Woot woot, it's Knitting and Crochet Blog Week! Hooray for Eskimimi for organizing! Today's topic is "A tale of two yarns," and we are to discuss the yarns we love and hate. However, unlike most knitters, I don't harbor overwhelmingly strong feelings about yarn. Gasp! Shocking! I appreciate some yarns more than others, but I don't go out of my way to seek out rare or valuable yarns, and, since clearing my stash, just get what I need for the next project and don't squee too much about yarns in general. However even in my rather asperger spectrum of feeling toward yarns, some do end up a little lacking or superior compared to the others...
The only times I feel compelled to buy yarn is when I am traveling--if I visit another town's LYS, I do try to get something "local," or at the very least something unavailable at my own LYS. So when I was in Boise, I got some Jojoland Melody.
Soon, they became these Knotty or Knice socks, way back in October of 2008.
Cute, eh? Check out the detailed twisted-stitch cables.
Unfortunately, this yarn did not hold up well. At all. They have been washed cold twice in the machine, and flat dried, and in the process they have felted and fuzzed terribly. I should have known about the fuzz, because the yarn shed fuzz that got formed into a "donut" around the yarn while I was knitting, but who knew it would become so, well, scraggly-beardy?
These socks don't stretch anymore, and now they are teeny little boots. I have small feet, and even so, it kind of feels like my feet are bound, and subsequently I have not worn them in a long time.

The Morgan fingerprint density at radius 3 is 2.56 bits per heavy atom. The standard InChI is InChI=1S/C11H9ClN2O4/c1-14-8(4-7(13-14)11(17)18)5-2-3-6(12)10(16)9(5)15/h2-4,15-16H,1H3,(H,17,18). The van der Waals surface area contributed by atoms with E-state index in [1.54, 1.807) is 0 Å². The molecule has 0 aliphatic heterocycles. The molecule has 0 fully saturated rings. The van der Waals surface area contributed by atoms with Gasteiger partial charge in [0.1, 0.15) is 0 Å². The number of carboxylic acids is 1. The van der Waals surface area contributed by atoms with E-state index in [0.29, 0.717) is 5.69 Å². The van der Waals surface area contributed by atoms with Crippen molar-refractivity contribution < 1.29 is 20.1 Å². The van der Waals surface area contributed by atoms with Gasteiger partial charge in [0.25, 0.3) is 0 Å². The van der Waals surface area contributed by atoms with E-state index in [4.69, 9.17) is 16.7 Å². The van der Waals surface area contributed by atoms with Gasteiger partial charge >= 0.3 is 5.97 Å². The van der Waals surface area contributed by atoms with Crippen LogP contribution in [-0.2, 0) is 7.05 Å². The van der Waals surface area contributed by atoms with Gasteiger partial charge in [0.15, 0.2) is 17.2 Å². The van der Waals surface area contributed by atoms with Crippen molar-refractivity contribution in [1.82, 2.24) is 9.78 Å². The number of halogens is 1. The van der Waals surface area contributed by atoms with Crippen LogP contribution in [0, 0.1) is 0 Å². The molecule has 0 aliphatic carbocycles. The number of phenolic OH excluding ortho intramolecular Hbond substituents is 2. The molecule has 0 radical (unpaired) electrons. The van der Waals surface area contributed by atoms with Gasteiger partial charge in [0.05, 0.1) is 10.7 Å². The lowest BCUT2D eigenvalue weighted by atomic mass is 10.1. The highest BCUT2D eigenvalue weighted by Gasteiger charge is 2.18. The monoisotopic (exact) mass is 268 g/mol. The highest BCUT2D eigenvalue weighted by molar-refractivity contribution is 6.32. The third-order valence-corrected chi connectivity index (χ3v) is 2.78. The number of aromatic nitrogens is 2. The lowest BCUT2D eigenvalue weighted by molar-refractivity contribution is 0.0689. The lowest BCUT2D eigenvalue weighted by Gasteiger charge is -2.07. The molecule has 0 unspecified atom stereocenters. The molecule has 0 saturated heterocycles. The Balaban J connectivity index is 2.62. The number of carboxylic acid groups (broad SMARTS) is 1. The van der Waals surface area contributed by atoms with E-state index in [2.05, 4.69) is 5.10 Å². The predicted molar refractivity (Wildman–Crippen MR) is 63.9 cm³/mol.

Saddest of all, the pretty (and tedious) cable pattern has been obliterated by the fuzzing and felting!
In the end, this yarn disappointed terribly, and taught me a valuable lesson: don't be tempted by the colorway no matter how pretty, it's the base yarn that's important!
As for good yarns...the longer I knit, the more I graviate towards sock/fingering weight (I believe that's 4-ply for the Europeans/Brits) yarn, even for non-sock items. Many sweaters and tops knit with heavier yarn have started to droop (or just make people look bulky), moreover a lot of fun vintage patterns are written for fingering weight yarn. Besides, sock yarns, specifically, are (supposed to be) designed with additional qualities that make them good for socks, but are advantageous for other garments as well. They are 1) non itchy, 2) sproingy, and 3) machine washable (and sometimes dryable). Also, except for uber-high-demand brands/colorways (madelinetosh and wollmeise, I'm looking at you!), they tend to be inexpensive and get good yardage. I've made a lot of sleeveless tops, as they are my fave thing to knit, and the only two I wear regularly are the ones knitted with sock yarn: Golden Poplar and Jersey.
Both are knitted from "sock" yarns which have held up nicely in shirt form. First, about Golden Poplar. It's knit from nice, cheap, Knitpicks Stroll (way back in the day, in 2009, when we walked uphill both ways and only like 1000 people were on Ravelry, it had the less sexy name of Essentials).
It is 75% superwash merino wool and 25% nylon, and the nylon helps it keep its shape. Here it is almost 2 years later (this was finished in July 2009), looking pretty much the same! (Sorry about the weird shadow; that is the biggest patch of sunlight today.)
Even the underarm portion, which tends to be the first area to get felted and icky, looks pretty good, after an estimated 10-15 wearings.
The yellow Jersey is knit with Spud and Chloe Fine, which is 80% wool and 20% silk. The wool itself is tightly spun for sproingines, and the silk gives it a lovely sheen.
This yarn knitted up easily without splitting or fuzzing, and, while this top is only 6 months old (done in Oct 2010), it has held up through several washings and bounced back to its original shape. Oddly enough, it is a hand-wash but machine-dry yarn (!). This yarn was a souvenir from a trip to Denver, and I am wishing really hard that a LYS starts carrying this yarn soon!
So there you go, one "bad" sock yarn and two "good" sock yarns, with lessons learned. I am working out the math to knit up one of the great 70's dresses from the vintage patterns that Betty sent, and I'll be using one of these "good" sock yarns for sure!
PS: To see all other 2KCBW posts of this topic, click here.